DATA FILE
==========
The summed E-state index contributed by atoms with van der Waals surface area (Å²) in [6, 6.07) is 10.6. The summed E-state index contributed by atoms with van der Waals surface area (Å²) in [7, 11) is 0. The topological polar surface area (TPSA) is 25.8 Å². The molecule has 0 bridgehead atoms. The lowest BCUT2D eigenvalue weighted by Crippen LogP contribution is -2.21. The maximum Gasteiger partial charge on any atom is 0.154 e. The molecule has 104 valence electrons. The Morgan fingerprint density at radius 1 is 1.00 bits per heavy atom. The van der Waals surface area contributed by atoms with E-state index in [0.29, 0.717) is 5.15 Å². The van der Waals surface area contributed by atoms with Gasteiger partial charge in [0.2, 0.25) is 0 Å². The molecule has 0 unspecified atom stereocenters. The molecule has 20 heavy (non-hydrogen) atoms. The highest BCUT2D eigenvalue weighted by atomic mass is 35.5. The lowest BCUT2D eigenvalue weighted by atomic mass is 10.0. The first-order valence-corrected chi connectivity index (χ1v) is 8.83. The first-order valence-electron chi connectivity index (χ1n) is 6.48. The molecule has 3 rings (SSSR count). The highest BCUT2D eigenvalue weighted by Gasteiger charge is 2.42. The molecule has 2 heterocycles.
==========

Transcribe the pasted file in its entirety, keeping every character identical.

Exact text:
The summed E-state index contributed by atoms with van der Waals surface area (Å²) in [6, 6.07) is 10.6. The summed E-state index contributed by atoms with van der Waals surface area (Å²) in [7, 11) is 0. The topological polar surface area (TPSA) is 25.8 Å². The molecule has 0 bridgehead atoms. The lowest BCUT2D eigenvalue weighted by Crippen LogP contribution is -2.21. The maximum Gasteiger partial charge on any atom is 0.154 e. The molecule has 104 valence electrons. The Morgan fingerprint density at radius 1 is 1.00 bits per heavy atom. The van der Waals surface area contributed by atoms with E-state index in [0.29, 0.717) is 5.15 Å². The van der Waals surface area contributed by atoms with Gasteiger partial charge in [0.2, 0.25) is 0 Å². The molecule has 0 unspecified atom stereocenters. The molecule has 20 heavy (non-hydrogen) atoms. The highest BCUT2D eigenvalue weighted by atomic mass is 35.5. The lowest BCUT2D eigenvalue weighted by atomic mass is 10.0. The first-order valence-corrected chi connectivity index (χ1v) is 8.83. The first-order valence-electron chi connectivity index (χ1n) is 6.48. The molecule has 3 rings (SSSR count). The highest BCUT2D eigenvalue weighted by Gasteiger charge is 2.42. The molecule has 2 heterocycles.